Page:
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Proper Set-Up Is Step One for Catchers
By Rick Dempsey
Former Major Leaguer

Editor's Note Rick Dempsey is one of the most experienced catchers to ever play the game, spending 24 seasons in the major leagues. Since retiring in 1991, Dempsey has served as a minor league manager and major league coach. Here is Part 1 of Rick's series on catching.

Setting up properly is the first component in becoming a good receiver. If you expect to be consistent and have good results from catching, you must be able to control your body and give yourself the best possible chance to be successful. Developing a sound set-up will enable you to adapt to the many other facets of the position much more easily.

Develop a sound set-up is a principle that applies in most sports. For example, a golfer wanting to hit the ball straight consistently must set up to the ball properly. A basketball player must set-up properly to shoot. The same concept applies in tennis, football, you name it.

In catching, it is absolutely imperative that you set up properly in order to be able to receive, block and throw. There are no shortcuts if you want to be the best you can be. One of the reasons there are not more quality catchers at the major league level is that very few understand the importance of the set-up. You must be in the best possible position to react and catch or block a pitch that takes 1.1 seconds from the time it leaves the pitcher's hand to the time it hits your mitt.

Here's the proper set-up:

  1. Stand behind home plate
  2. Spread your feet about shoulder-width apart (photo 1)
  3. Move your left foot three to five inches in front of your right one
  4. Square up your shoulders with the front of home plate and sit down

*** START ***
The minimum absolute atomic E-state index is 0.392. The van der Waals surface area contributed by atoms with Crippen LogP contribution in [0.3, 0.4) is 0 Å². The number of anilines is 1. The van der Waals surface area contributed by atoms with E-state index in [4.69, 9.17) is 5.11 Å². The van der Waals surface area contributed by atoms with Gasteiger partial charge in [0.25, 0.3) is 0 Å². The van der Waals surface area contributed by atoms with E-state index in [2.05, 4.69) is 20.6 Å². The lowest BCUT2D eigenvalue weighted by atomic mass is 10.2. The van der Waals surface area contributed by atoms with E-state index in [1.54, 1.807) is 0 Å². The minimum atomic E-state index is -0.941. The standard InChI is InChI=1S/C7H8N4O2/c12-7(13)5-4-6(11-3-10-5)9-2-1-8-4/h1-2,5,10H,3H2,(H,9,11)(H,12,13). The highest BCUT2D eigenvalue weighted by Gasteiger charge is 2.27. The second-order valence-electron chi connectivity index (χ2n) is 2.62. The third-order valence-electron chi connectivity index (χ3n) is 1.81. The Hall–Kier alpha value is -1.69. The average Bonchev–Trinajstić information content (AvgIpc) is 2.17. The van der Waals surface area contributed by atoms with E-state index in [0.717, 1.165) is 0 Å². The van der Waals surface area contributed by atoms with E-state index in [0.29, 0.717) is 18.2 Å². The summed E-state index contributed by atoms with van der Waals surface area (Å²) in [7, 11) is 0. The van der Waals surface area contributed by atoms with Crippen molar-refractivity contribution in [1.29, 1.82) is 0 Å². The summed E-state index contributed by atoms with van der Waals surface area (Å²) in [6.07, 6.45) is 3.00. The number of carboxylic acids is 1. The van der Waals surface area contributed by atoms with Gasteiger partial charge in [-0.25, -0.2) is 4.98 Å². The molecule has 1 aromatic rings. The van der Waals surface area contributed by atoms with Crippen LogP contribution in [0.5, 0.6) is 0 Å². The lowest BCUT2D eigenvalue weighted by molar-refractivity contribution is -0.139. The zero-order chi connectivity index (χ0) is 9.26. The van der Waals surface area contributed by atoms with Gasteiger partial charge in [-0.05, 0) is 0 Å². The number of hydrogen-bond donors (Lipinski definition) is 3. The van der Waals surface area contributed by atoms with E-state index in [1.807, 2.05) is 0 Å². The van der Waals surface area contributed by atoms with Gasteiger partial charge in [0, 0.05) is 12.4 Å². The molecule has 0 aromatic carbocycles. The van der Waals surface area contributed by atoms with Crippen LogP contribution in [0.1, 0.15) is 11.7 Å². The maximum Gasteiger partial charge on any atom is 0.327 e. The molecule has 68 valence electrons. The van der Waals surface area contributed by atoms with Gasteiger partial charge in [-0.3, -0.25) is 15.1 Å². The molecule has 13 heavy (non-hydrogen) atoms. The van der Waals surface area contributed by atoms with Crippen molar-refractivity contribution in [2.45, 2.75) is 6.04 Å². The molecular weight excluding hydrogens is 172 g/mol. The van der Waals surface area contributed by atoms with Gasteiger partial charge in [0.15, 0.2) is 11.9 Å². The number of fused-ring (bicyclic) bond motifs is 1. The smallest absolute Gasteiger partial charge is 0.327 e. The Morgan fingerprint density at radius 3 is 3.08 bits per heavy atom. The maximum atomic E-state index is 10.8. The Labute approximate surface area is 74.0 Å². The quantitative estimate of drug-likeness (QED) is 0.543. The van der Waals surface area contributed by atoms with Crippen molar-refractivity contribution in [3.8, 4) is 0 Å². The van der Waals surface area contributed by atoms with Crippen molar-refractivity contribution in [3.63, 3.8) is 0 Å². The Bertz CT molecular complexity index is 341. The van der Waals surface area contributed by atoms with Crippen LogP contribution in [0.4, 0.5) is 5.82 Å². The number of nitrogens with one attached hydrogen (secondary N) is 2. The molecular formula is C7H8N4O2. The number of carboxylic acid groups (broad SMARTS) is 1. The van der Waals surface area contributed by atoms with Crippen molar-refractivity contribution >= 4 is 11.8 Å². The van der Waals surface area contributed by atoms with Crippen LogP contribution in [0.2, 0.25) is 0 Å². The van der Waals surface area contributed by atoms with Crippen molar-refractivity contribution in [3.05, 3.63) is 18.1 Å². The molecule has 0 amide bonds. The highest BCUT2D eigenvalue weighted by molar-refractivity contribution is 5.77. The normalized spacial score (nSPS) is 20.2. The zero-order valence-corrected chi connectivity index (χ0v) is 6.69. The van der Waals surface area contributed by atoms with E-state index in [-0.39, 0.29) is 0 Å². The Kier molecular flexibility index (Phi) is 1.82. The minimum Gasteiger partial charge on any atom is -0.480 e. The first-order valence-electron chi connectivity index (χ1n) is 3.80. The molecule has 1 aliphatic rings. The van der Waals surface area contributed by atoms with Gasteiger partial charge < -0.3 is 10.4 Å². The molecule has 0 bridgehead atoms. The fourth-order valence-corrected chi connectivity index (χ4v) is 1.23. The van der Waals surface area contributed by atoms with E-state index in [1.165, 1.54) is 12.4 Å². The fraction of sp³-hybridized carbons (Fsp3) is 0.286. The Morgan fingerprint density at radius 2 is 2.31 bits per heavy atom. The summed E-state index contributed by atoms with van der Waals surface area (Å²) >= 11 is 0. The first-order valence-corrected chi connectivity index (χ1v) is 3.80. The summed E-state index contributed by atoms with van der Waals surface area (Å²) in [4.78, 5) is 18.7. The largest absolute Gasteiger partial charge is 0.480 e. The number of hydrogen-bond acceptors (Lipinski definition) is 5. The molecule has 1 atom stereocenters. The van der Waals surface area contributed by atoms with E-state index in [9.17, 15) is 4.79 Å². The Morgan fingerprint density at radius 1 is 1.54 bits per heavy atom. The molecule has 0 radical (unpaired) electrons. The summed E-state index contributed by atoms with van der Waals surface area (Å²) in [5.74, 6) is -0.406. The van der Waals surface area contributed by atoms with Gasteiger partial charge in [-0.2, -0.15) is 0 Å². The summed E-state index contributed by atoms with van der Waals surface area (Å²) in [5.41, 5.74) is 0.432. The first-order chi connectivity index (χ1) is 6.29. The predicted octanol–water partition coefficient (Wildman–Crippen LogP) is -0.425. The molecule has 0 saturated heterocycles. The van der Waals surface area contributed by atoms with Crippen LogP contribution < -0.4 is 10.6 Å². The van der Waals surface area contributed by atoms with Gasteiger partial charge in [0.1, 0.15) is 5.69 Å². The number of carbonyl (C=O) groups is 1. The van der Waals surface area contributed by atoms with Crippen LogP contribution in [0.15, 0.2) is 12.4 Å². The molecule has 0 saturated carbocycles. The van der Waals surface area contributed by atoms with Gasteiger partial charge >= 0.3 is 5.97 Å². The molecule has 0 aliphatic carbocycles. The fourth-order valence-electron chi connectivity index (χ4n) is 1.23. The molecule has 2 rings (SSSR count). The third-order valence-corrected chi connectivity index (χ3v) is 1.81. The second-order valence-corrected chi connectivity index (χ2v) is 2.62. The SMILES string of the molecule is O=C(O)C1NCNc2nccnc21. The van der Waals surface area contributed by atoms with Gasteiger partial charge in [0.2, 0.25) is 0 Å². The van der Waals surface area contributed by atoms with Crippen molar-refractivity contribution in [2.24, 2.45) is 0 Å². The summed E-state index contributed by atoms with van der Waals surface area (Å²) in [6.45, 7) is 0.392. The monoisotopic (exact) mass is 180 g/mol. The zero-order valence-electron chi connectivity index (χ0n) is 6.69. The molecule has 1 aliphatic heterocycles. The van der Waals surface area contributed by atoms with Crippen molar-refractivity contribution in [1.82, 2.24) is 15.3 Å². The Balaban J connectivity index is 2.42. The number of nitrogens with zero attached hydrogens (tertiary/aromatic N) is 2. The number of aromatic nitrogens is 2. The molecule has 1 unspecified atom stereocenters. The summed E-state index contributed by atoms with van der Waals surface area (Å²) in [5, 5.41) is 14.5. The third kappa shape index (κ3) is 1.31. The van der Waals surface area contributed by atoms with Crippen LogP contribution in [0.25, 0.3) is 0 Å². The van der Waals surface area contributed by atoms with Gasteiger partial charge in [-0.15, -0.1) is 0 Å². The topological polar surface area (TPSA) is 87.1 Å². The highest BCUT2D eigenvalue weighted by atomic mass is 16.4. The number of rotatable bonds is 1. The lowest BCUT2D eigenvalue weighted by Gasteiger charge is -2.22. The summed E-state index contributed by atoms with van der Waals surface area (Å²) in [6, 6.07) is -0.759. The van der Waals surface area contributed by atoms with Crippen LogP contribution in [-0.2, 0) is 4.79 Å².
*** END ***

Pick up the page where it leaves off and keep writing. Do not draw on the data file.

5. Rock your weight slightly forward to the balls of your feet.
    Your heels should be OFF the ground. (photos 2 and 3)

Stand behind home plate. Make minor adjustments to get comfortable (and I mean MINOR). Relax and give your target. Now you should be ready to receive, block the ball in the dirt or throw. I know this is going to be hard at first because you need to build up the strength in your ankles and legs to be able to balance yourself for long periods of time. Working with pitchers in the bullpen is still the most grueling but practical way to build your leg strength.

With no one on base and less than two strikes on the hitter, you can drop your heels flat on the ground to release the stress on the lower back and toes. You may even want to experiment catching on one knee. This will enable you to give a lower target and make it easier for the umpire to see the pitch. Remember, do this ONLY with no one on base and less than two strikes. Any time runners are on base, you must be on the balls of your feet in order to move quickly enough to block a pitch and to throw a runner out.

Rick's next article will be on Giving the Target.

  1. Proper Set-up for Catchers:
  2. Stand behind home plate
  3. Spread your feet about shoulder-width apart
  4. Move your left foot three to five inches in front of your right one
  5. Square up your shoulders with the front of home plate and sit down
  6. Rock your weight slightly forward to the balls of your feet
      Your heels should be OFF the ground
      Drop your heels to release stress on your back and toes only if needed
  7. Relax and give your target (mitt up and ready)

  • More tips:
  • Adjust to get comfortable
  • Build up strength in your ankles and legs
  • Practice throws to bases
  • Have a system for taking equipment off and putting equipment on

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